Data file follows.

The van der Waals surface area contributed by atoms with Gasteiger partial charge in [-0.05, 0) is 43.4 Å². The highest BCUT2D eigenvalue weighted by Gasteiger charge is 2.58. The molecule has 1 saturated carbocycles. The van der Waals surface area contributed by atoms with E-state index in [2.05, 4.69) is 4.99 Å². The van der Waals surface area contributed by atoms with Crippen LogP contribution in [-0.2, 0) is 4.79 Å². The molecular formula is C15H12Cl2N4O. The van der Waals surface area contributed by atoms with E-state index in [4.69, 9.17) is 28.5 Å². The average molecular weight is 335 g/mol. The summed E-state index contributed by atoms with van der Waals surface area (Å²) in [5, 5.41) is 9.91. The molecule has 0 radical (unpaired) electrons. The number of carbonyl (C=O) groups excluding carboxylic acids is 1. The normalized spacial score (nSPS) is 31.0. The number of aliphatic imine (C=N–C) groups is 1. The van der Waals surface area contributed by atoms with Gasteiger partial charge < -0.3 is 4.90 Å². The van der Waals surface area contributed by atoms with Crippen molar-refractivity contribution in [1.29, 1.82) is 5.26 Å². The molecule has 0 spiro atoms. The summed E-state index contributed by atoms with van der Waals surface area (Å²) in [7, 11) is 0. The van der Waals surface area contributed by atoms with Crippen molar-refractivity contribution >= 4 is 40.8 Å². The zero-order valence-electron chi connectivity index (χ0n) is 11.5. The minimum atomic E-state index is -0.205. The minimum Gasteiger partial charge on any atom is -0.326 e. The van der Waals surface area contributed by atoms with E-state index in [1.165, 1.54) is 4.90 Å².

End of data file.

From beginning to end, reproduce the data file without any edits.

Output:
The van der Waals surface area contributed by atoms with Gasteiger partial charge in [-0.05, 0) is 43.4 Å². The highest BCUT2D eigenvalue weighted by Gasteiger charge is 2.58. The molecule has 1 saturated carbocycles. The van der Waals surface area contributed by atoms with E-state index in [2.05, 4.69) is 4.99 Å². The van der Waals surface area contributed by atoms with Crippen LogP contribution in [-0.2, 0) is 4.79 Å². The molecular formula is C15H12Cl2N4O. The van der Waals surface area contributed by atoms with E-state index in [4.69, 9.17) is 28.5 Å². The average molecular weight is 335 g/mol. The summed E-state index contributed by atoms with van der Waals surface area (Å²) in [5, 5.41) is 9.91. The molecule has 0 radical (unpaired) electrons. The number of carbonyl (C=O) groups excluding carboxylic acids is 1. The normalized spacial score (nSPS) is 31.0. The number of aliphatic imine (C=N–C) groups is 1. The van der Waals surface area contributed by atoms with Gasteiger partial charge < -0.3 is 4.90 Å². The van der Waals surface area contributed by atoms with Crippen molar-refractivity contribution in [1.29, 1.82) is 5.26 Å². The molecule has 0 spiro atoms. The summed E-state index contributed by atoms with van der Waals surface area (Å²) in [7, 11) is 0. The van der Waals surface area contributed by atoms with Crippen molar-refractivity contribution >= 4 is 40.8 Å². The zero-order valence-electron chi connectivity index (χ0n) is 11.5. The minimum atomic E-state index is -0.205. The minimum Gasteiger partial charge on any atom is -0.326 e. The van der Waals surface area contributed by atoms with E-state index in [1.165, 1.54) is 4.90 Å².